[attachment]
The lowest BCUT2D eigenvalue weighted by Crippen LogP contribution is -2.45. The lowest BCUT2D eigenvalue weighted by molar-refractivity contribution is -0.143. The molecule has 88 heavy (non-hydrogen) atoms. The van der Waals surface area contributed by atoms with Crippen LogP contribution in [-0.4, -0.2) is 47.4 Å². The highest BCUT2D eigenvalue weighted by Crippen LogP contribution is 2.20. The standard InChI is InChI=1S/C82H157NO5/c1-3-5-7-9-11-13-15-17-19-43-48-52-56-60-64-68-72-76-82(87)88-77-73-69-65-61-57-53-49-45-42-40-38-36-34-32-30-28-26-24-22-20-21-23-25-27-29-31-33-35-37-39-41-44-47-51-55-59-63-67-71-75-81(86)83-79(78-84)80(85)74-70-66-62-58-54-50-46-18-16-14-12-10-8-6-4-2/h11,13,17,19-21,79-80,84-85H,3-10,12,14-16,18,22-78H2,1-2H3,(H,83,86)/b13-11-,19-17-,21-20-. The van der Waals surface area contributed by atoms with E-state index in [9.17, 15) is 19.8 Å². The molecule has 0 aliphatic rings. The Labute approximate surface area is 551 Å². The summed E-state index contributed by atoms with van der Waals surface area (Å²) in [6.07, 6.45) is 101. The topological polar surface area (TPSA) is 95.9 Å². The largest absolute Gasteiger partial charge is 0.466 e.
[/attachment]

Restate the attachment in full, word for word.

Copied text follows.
The lowest BCUT2D eigenvalue weighted by Crippen LogP contribution is -2.45. The lowest BCUT2D eigenvalue weighted by molar-refractivity contribution is -0.143. The molecule has 88 heavy (non-hydrogen) atoms. The van der Waals surface area contributed by atoms with Crippen LogP contribution in [-0.4, -0.2) is 47.4 Å². The highest BCUT2D eigenvalue weighted by Crippen LogP contribution is 2.20. The standard InChI is InChI=1S/C82H157NO5/c1-3-5-7-9-11-13-15-17-19-43-48-52-56-60-64-68-72-76-82(87)88-77-73-69-65-61-57-53-49-45-42-40-38-36-34-32-30-28-26-24-22-20-21-23-25-27-29-31-33-35-37-39-41-44-47-51-55-59-63-67-71-75-81(86)83-79(78-84)80(85)74-70-66-62-58-54-50-46-18-16-14-12-10-8-6-4-2/h11,13,17,19-21,79-80,84-85H,3-10,12,14-16,18,22-78H2,1-2H3,(H,83,86)/b13-11-,19-17-,21-20-. The van der Waals surface area contributed by atoms with E-state index in [9.17, 15) is 19.8 Å². The molecule has 0 aliphatic rings. The Labute approximate surface area is 551 Å². The summed E-state index contributed by atoms with van der Waals surface area (Å²) in [6.07, 6.45) is 101. The topological polar surface area (TPSA) is 95.9 Å². The largest absolute Gasteiger partial charge is 0.466 e.